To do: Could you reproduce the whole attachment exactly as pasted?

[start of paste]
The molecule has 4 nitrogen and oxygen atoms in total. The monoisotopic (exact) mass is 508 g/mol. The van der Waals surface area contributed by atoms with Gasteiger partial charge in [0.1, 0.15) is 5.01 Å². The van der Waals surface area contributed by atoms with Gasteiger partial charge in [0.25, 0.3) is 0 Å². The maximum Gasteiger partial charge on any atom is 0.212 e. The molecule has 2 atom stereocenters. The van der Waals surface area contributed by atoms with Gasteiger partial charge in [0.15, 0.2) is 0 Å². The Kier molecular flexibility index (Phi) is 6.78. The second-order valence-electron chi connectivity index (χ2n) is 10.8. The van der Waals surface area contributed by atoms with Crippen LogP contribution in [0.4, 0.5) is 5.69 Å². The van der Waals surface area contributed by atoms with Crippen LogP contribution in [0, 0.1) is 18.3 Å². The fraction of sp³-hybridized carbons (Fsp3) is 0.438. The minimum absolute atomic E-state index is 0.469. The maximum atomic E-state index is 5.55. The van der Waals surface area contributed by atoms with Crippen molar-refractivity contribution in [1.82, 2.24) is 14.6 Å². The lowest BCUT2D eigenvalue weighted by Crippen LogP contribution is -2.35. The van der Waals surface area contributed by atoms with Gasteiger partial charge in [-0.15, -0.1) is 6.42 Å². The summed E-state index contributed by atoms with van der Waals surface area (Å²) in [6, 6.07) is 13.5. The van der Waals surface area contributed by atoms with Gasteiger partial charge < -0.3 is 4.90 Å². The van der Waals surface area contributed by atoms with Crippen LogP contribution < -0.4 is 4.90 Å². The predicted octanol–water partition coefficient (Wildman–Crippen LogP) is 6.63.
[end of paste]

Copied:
The molecule has 4 nitrogen and oxygen atoms in total. The monoisotopic (exact) mass is 508 g/mol. The van der Waals surface area contributed by atoms with Gasteiger partial charge in [0.1, 0.15) is 5.01 Å². The van der Waals surface area contributed by atoms with Gasteiger partial charge in [0.25, 0.3) is 0 Å². The maximum Gasteiger partial charge on any atom is 0.212 e. The molecule has 2 atom stereocenters. The van der Waals surface area contributed by atoms with Gasteiger partial charge in [0.15, 0.2) is 0 Å². The Kier molecular flexibility index (Phi) is 6.78. The second-order valence-electron chi connectivity index (χ2n) is 10.8. The van der Waals surface area contributed by atoms with Crippen LogP contribution in [0.4, 0.5) is 5.69 Å². The van der Waals surface area contributed by atoms with Crippen LogP contribution in [0, 0.1) is 18.3 Å². The fraction of sp³-hybridized carbons (Fsp3) is 0.438. The minimum absolute atomic E-state index is 0.469. The maximum atomic E-state index is 5.55. The van der Waals surface area contributed by atoms with Crippen molar-refractivity contribution in [1.82, 2.24) is 14.6 Å². The lowest BCUT2D eigenvalue weighted by Crippen LogP contribution is -2.35. The van der Waals surface area contributed by atoms with Gasteiger partial charge in [-0.15, -0.1) is 6.42 Å². The summed E-state index contributed by atoms with van der Waals surface area (Å²) in [6, 6.07) is 13.5. The van der Waals surface area contributed by atoms with Gasteiger partial charge < -0.3 is 4.90 Å². The van der Waals surface area contributed by atoms with Crippen LogP contribution < -0.4 is 4.90 Å². The predicted octanol–water partition coefficient (Wildman–Crippen LogP) is 6.63.